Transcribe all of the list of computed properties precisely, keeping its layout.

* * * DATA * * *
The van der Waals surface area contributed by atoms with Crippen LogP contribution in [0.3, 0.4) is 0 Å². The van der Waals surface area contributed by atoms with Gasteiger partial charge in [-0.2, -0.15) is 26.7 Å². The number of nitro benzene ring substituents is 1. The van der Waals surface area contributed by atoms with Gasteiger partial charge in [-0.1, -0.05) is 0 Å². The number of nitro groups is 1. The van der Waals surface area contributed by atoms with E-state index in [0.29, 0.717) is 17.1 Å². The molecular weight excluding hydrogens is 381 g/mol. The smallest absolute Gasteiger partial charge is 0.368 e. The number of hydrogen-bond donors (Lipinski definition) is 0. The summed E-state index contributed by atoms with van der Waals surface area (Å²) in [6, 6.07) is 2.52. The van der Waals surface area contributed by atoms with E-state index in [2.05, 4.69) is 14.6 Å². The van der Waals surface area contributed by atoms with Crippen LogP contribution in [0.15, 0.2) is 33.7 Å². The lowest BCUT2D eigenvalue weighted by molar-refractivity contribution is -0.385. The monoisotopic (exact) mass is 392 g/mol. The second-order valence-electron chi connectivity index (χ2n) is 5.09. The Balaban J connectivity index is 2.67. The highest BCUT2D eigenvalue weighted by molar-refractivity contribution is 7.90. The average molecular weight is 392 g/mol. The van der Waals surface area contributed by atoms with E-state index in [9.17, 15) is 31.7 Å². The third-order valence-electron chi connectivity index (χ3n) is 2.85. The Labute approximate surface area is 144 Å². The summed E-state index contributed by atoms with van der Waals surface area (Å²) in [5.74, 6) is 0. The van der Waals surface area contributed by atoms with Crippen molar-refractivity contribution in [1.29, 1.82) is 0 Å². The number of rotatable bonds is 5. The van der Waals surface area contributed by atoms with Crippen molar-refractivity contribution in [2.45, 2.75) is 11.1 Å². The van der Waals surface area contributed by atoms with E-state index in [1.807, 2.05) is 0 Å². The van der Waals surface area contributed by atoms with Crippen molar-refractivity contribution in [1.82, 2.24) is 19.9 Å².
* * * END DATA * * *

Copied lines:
The van der Waals surface area contributed by atoms with Crippen LogP contribution in [0.3, 0.4) is 0 Å². The van der Waals surface area contributed by atoms with Gasteiger partial charge in [-0.2, -0.15) is 26.7 Å². The number of nitro benzene ring substituents is 1. The van der Waals surface area contributed by atoms with Gasteiger partial charge in [-0.1, -0.05) is 0 Å². The number of nitro groups is 1. The van der Waals surface area contributed by atoms with E-state index in [0.29, 0.717) is 17.1 Å². The molecular weight excluding hydrogens is 381 g/mol. The smallest absolute Gasteiger partial charge is 0.368 e. The number of hydrogen-bond donors (Lipinski definition) is 0. The summed E-state index contributed by atoms with van der Waals surface area (Å²) in [6, 6.07) is 2.52. The van der Waals surface area contributed by atoms with E-state index in [2.05, 4.69) is 14.6 Å². The van der Waals surface area contributed by atoms with Crippen LogP contribution in [0.15, 0.2) is 33.7 Å². The lowest BCUT2D eigenvalue weighted by molar-refractivity contribution is -0.385. The monoisotopic (exact) mass is 392 g/mol. The second-order valence-electron chi connectivity index (χ2n) is 5.09. The Balaban J connectivity index is 2.67. The highest BCUT2D eigenvalue weighted by molar-refractivity contribution is 7.90. The average molecular weight is 392 g/mol. The van der Waals surface area contributed by atoms with E-state index in [9.17, 15) is 31.7 Å². The third-order valence-electron chi connectivity index (χ3n) is 2.85. The Labute approximate surface area is 144 Å². The summed E-state index contributed by atoms with van der Waals surface area (Å²) in [5.74, 6) is 0. The van der Waals surface area contributed by atoms with Crippen molar-refractivity contribution in [1.29, 1.82) is 0 Å². The number of rotatable bonds is 5. The van der Waals surface area contributed by atoms with Crippen molar-refractivity contribution in [2.45, 2.75) is 11.1 Å². The van der Waals surface area contributed by atoms with E-state index in [1.807, 2.05) is 0 Å². The van der Waals surface area contributed by atoms with Crippen molar-refractivity contribution in [1.82, 2.24) is 19.9 Å².